So, update. I had her in my office this morning and tried to give it to her straight but fair. I thanked her for all the work she's done so far, recognized that she has a lot coming at her from different people, and explained that I'm giving detailed edits to her work not because I'm anal but because it's important to present a polished end product (it reflects on our firm, it helps the court / the government see the merits of the client's claim and see that we're professionals rather than being distracted by errors that make us look like we don't know what we're doing / don't know the case). Her role is valuable to me because she helps me present a polished end product, while freeing up my time to do the things that a paralegal can't do, like be in court or write a brief.

I then told her that I don't expect absolute perfection, everyone makes typos now and then, but at this point I'm spending too much time editing her work, and I should not have to spend any time at all doing things like correcting the spelling of my own name. I told her nicely that when I ask for a draft I expect something as close to a polished finished product as possible, so I need her to take the time to re-read what she's giving me to make sure it's solid. Gave her a couple of examples of tasks I thanked her for doing, and how her errors created extra work for me. Suggested that I often find mistakes in my own work when I print it out, so I never turn anything in to the court or a client without printing it out and reading it beforehand.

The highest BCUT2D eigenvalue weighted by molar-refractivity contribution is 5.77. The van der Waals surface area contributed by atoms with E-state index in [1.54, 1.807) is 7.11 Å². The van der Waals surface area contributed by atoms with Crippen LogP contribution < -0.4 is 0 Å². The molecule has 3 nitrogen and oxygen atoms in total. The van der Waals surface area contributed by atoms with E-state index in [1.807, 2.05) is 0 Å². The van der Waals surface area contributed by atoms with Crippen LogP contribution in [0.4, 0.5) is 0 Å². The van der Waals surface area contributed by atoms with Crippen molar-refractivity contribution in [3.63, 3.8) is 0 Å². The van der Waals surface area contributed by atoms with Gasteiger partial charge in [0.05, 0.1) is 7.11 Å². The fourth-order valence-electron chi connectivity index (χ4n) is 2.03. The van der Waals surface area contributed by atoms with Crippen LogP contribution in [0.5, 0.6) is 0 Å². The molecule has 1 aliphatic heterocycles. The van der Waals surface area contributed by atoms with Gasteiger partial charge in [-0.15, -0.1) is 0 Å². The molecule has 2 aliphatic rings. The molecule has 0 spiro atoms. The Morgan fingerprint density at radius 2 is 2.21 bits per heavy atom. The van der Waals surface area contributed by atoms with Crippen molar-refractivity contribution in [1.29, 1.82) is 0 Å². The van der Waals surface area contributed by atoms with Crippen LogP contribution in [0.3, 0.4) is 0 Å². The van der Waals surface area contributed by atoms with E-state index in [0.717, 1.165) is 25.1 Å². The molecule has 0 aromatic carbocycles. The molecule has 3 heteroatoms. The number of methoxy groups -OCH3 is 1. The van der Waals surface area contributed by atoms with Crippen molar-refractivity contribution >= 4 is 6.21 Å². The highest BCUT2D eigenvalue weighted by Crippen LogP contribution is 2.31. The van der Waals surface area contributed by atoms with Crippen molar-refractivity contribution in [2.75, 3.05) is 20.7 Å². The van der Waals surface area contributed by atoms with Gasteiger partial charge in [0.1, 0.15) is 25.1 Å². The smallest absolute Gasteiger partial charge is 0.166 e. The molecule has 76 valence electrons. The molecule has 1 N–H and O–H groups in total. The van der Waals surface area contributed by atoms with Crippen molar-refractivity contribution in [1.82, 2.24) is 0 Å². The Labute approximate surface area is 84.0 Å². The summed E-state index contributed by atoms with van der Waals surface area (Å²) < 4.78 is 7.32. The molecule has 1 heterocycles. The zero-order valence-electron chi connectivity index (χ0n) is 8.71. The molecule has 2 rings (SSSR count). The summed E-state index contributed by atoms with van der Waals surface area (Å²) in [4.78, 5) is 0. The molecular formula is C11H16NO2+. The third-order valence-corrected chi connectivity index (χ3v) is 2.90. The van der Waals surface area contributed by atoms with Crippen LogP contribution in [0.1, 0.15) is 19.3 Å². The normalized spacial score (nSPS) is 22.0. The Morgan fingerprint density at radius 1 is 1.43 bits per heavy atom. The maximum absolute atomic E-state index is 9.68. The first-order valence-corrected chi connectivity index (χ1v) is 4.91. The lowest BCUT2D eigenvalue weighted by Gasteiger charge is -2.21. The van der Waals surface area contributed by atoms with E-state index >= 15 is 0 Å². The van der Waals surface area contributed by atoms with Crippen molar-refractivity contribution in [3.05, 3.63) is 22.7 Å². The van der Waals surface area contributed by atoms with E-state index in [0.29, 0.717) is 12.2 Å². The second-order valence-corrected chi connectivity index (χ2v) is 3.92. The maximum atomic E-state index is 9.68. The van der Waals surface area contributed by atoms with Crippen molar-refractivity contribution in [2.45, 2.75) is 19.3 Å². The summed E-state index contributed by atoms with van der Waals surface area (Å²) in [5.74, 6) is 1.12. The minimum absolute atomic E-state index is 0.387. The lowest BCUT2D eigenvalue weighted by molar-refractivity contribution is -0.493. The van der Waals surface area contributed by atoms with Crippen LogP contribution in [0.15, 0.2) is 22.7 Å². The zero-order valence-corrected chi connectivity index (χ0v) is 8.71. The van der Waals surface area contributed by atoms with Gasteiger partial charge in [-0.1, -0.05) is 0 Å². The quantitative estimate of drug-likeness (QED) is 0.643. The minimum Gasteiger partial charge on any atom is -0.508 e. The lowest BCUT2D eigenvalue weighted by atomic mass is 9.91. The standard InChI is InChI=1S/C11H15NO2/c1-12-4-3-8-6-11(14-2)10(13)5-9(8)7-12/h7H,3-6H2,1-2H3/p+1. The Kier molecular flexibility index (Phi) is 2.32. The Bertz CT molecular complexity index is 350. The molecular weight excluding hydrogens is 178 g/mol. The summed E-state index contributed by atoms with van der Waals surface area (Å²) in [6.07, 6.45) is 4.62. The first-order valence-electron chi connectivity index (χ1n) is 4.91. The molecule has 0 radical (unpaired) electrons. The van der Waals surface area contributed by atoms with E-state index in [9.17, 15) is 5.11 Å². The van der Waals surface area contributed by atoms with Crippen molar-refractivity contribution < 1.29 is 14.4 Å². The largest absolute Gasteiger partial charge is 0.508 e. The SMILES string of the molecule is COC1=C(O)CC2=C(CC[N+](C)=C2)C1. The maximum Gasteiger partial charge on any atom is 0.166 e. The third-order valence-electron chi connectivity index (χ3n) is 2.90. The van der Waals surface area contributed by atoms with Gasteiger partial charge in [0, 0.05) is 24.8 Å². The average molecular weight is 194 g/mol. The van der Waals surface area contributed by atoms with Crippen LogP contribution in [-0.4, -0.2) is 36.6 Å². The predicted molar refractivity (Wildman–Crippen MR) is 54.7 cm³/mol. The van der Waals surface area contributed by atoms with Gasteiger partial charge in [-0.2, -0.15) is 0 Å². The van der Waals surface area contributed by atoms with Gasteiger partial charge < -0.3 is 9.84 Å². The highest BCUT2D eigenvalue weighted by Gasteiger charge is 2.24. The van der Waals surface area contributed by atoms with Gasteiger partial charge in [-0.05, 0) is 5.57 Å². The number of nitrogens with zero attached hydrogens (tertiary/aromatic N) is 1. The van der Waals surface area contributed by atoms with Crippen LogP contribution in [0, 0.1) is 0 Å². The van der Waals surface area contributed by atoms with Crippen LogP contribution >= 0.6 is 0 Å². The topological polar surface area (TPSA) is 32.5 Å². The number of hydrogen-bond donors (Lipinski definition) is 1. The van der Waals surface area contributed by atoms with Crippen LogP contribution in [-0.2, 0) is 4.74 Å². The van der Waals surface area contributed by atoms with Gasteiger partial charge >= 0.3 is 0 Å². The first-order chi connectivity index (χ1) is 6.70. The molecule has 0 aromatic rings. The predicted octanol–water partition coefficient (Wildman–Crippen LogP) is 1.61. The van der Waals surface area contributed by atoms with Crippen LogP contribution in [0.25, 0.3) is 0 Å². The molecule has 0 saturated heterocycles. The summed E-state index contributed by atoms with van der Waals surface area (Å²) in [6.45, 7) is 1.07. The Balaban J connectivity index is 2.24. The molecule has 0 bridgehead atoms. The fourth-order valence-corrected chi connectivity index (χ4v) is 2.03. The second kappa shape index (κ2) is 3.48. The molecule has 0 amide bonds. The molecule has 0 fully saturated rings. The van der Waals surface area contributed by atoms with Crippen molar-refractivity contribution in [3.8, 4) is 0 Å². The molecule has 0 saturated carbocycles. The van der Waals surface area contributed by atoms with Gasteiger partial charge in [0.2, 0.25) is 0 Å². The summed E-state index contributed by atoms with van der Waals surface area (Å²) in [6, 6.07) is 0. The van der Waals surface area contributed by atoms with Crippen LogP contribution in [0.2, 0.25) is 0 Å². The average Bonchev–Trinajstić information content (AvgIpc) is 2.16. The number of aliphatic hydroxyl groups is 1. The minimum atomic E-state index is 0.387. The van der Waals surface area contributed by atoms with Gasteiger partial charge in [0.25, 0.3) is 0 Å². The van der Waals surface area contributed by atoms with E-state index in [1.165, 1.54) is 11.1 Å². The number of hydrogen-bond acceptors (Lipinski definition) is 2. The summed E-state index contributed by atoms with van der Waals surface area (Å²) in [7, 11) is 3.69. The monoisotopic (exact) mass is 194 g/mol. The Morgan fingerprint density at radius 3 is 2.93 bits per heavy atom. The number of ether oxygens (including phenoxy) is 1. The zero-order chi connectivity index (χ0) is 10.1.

Sound good? Good. Any questions for me? No. Comments? Nope. End of conversation. She now won't make eye contact with me in the office.

Not sure what to make of this but we'll see how the next few weeks go. I guess I was expecting either defensiveness, or something closer to what my reaction would have been if I had gotten this talk from a supervisor ("I'm mortified, thank you for letting me know, I'm sorry I was creating extra work for you, I will absolutely do my best to correct this, please let me know if there's anything else I should be doing to make sure I'm pulling my weight for the team...").

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Re: Helping a paralegal improve

Post by ballouttacontrol » Fri Jul 22, 2016 9:41 pm